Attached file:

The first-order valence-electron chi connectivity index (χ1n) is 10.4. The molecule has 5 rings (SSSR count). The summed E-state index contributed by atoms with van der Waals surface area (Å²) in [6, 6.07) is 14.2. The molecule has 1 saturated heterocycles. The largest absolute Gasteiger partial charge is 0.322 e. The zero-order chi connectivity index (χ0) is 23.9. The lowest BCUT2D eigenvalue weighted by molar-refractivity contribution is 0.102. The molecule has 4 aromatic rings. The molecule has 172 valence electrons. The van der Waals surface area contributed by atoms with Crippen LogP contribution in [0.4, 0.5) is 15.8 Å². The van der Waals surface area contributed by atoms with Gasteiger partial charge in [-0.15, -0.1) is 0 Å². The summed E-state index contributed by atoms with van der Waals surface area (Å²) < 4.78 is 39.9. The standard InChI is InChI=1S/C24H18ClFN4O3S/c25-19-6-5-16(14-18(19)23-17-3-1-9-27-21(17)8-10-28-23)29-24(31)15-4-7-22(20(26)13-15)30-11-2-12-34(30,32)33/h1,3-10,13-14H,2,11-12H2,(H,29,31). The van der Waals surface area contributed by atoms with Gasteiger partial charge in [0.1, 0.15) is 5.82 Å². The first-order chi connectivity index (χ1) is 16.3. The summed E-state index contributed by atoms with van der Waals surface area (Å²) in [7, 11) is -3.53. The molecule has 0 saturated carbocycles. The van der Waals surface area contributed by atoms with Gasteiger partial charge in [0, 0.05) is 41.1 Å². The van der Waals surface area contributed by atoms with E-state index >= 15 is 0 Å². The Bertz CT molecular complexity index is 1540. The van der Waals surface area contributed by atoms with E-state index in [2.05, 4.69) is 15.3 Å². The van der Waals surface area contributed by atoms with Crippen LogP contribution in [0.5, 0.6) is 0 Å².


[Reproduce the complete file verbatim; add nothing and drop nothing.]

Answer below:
The first-order valence-electron chi connectivity index (χ1n) is 10.4. The molecule has 5 rings (SSSR count). The summed E-state index contributed by atoms with van der Waals surface area (Å²) in [6, 6.07) is 14.2. The molecule has 1 saturated heterocycles. The largest absolute Gasteiger partial charge is 0.322 e. The zero-order chi connectivity index (χ0) is 23.9. The lowest BCUT2D eigenvalue weighted by molar-refractivity contribution is 0.102. The molecule has 4 aromatic rings. The molecule has 172 valence electrons. The van der Waals surface area contributed by atoms with Crippen LogP contribution in [0.4, 0.5) is 15.8 Å². The van der Waals surface area contributed by atoms with Gasteiger partial charge in [-0.15, -0.1) is 0 Å². The summed E-state index contributed by atoms with van der Waals surface area (Å²) < 4.78 is 39.9. The standard InChI is InChI=1S/C24H18ClFN4O3S/c25-19-6-5-16(14-18(19)23-17-3-1-9-27-21(17)8-10-28-23)29-24(31)15-4-7-22(20(26)13-15)30-11-2-12-34(30,32)33/h1,3-10,13-14H,2,11-12H2,(H,29,31). The van der Waals surface area contributed by atoms with Gasteiger partial charge in [0.1, 0.15) is 5.82 Å². The first-order chi connectivity index (χ1) is 16.3. The summed E-state index contributed by atoms with van der Waals surface area (Å²) in [7, 11) is -3.53. The molecule has 0 saturated carbocycles. The van der Waals surface area contributed by atoms with Gasteiger partial charge in [0, 0.05) is 41.1 Å². The van der Waals surface area contributed by atoms with E-state index >= 15 is 0 Å². The Bertz CT molecular complexity index is 1540. The van der Waals surface area contributed by atoms with E-state index in [2.05, 4.69) is 15.3 Å². The van der Waals surface area contributed by atoms with Crippen LogP contribution in [0.5, 0.6) is 0 Å².